The Little Book of Valuation: How to Value a Company, Pick a Stock and Profit
Format: PDF / Kindle (mobi) / ePub
An accessible, and intuitive, guide to stock valuation
Valuation is at the heart of any investment decision, whether that decision is to buy, sell, or hold. In The Little Book of Valuation, expert Aswath Damodaran explains the techniques in language that any investors can understand, so you can make better investment decisions when reviewing stock research reports and engaging in independent efforts to value and pick stocks.
Page by page, Damodaran distills the fundamentals of valuation, without glossing over or ignoring key concepts, and develops models that you can easily understand and use. Along the way, he covers various valuation approaches from intrinsic or discounted cash flow valuation and multiples or relative valuation to some elements of real option valuation.
- Includes case studies and examples that will help build your valuation skills
- Written by Aswath Damodaran, one of today's most respected valuation experts
- Includes an accompanying iPhone application (iVal) that makes the lessons of the book immediately useable
Written with the individual investor in mind, this reliable guide will not only help you value a company quickly, but will also help you make sense of valuations done by others or found in comprehensive equity research reports.
our estimation of cash flows sometime in the future and then computing a terminal value that reflects estimated value at that point. The two legitimate ways of estimating terminal value are to estimate a liquidation value for the assets of the firm, assuming that the assets are sold in the terminal year, or to estimate a going concern value, assuming that the firm’s operations continue. If we assume that the business will be ended in the terminal year and that its assets will be liquidated at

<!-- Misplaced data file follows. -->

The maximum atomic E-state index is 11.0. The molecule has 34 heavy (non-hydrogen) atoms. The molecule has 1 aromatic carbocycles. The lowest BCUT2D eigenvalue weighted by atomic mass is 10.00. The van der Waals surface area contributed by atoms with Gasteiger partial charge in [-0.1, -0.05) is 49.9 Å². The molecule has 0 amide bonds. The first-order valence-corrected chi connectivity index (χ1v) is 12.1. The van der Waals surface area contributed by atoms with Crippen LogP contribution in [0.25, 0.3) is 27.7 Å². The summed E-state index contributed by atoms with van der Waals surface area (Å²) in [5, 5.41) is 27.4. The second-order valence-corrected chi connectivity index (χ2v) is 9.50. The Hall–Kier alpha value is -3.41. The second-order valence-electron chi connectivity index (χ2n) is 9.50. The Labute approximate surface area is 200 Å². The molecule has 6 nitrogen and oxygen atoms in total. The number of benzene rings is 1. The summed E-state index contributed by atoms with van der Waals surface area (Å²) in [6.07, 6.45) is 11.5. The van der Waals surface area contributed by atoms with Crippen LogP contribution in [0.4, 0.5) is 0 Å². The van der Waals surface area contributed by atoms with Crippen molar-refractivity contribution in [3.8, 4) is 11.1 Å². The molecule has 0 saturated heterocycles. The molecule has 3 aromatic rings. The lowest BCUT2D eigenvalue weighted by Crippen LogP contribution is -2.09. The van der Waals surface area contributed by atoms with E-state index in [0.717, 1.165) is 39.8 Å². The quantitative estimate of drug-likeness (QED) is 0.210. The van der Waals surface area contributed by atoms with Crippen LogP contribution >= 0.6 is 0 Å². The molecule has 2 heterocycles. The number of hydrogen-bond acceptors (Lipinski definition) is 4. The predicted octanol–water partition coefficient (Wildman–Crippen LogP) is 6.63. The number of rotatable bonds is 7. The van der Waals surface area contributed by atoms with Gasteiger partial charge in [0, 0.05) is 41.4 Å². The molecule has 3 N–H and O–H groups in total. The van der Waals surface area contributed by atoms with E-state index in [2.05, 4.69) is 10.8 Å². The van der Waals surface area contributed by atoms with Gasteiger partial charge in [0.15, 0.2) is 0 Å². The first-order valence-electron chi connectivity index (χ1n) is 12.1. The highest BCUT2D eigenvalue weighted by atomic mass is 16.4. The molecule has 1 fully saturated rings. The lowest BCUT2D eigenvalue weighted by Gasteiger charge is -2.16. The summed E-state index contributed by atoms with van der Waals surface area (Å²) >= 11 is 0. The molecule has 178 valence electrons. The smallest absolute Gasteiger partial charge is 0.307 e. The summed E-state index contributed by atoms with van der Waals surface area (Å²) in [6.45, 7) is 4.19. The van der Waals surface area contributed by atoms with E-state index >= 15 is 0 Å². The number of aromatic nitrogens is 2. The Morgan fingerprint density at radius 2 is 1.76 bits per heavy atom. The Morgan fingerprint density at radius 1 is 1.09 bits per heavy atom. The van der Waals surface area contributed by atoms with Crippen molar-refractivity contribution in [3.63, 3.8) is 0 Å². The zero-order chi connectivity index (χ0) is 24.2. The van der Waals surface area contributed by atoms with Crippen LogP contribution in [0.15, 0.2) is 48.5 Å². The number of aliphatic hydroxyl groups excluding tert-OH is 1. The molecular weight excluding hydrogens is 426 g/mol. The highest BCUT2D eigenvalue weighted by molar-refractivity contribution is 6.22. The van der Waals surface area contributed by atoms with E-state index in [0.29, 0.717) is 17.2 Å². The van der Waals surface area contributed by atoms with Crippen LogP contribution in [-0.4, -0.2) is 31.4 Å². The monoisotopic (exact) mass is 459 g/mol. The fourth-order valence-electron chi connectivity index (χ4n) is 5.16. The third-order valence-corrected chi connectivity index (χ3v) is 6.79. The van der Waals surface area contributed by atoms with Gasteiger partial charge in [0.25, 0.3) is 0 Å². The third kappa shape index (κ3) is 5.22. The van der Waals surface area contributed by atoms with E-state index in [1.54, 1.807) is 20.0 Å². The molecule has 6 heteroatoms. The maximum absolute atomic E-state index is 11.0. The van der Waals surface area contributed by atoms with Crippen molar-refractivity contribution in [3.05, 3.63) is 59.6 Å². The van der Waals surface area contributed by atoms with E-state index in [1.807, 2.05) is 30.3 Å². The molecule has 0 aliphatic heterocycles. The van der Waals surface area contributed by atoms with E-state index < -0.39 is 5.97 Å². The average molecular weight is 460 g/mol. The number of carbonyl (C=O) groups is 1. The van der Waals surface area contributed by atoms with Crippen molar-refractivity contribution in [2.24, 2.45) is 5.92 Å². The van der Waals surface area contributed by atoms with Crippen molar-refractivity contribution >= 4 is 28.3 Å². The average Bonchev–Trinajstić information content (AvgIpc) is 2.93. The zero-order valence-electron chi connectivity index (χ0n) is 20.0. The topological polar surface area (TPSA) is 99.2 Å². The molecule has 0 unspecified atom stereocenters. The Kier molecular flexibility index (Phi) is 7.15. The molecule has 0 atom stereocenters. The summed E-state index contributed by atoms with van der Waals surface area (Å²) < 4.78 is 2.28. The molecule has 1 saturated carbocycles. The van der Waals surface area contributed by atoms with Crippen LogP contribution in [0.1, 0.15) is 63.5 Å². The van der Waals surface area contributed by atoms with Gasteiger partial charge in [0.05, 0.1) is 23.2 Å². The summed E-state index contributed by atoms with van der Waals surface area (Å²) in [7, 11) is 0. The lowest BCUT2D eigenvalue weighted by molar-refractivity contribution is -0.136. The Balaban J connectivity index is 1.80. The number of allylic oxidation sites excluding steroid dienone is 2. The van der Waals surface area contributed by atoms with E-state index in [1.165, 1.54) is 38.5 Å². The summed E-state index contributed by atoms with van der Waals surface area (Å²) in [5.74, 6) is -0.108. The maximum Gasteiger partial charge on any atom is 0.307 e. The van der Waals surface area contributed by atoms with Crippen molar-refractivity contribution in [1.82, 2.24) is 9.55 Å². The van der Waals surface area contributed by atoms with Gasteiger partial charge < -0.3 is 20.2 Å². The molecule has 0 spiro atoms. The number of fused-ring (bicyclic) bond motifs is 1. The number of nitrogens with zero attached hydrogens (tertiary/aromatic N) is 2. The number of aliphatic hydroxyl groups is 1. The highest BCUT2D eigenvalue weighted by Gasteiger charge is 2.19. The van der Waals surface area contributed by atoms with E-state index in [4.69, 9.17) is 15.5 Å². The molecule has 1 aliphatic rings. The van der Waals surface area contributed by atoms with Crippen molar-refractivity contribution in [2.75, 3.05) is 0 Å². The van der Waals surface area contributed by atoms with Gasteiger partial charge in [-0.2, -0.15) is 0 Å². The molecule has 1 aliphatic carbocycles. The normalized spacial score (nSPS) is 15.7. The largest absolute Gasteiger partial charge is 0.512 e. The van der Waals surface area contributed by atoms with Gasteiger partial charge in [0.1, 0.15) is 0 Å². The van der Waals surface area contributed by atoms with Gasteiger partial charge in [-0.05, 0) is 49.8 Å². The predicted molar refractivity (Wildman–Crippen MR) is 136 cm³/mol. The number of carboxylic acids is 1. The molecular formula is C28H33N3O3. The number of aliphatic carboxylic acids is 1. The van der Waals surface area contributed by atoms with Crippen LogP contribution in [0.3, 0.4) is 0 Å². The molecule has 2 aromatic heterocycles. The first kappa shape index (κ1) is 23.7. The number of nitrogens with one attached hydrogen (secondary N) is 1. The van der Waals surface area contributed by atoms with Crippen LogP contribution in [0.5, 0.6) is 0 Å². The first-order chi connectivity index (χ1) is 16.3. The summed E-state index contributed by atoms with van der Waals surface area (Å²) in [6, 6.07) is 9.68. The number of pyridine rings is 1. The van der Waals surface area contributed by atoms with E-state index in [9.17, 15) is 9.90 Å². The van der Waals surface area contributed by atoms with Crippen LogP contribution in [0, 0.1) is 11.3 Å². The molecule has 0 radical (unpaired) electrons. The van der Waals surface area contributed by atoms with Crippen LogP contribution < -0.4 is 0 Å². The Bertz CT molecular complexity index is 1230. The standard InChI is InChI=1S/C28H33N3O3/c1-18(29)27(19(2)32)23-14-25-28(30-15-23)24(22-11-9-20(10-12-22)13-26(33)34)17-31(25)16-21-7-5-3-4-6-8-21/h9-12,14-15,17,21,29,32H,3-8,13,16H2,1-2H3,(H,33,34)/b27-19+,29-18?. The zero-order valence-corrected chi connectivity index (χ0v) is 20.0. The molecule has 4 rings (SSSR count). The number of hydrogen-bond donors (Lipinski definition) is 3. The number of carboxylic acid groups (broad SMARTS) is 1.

the equity in a company and the number of shares outstanding in the firm. To compare the pricing of “similar” firms in the market, the market value of a company can be standardized relative to how much it earns, its accounting book value, to revenue generated, or to a measure specific to a firm or sector (number of customers, subscribers, units, and so on). When estimating market value, you have three choices: 1. Market value of equity: The price per share or market capitalization. 2.
working out a discount for the declining firm relative to the values being attached to healthy firms. In a sector where many or even all of the firms are in decline, not only do your choices of what multiple to use become more limited, but you have to consider how best to adjust for the degree of decline in a firm. Incorporating distress: Firms that have a higher likelihood of distress will trade at lower values (and hence at lower multiples) than firms that are more likely to make it. That
rate of 3.6 percent, and an equity risk premium of 5 percent. Cost of equity = 3.6% + 1.2(5%) = 9.6% There is one final point that bears emphasizing here. The average beta across banks reflects the regulatory constraints that they operated under during that period. Since this valuation was done 4 weeks into the worst banking crisis of the last 50 years, there is a real chance that regulatory changes in the future can change the riskiness (and the betas) for banks. Value Driver #1:
flows into cash flows in today’s terms. There are five types of cash flows—simple cash flows, annuities, growing annuities, perpetuities, and growing perpetuities. A simple cash flow is a single cash flow in a specified future time period. Discounting a cash flow converts it into today’s dollars (or present value) and enables the user to compare cash flows at different points in time. The present value of a cash flow is calculated thus: Thus, the present value of $1,000 in 10 years, with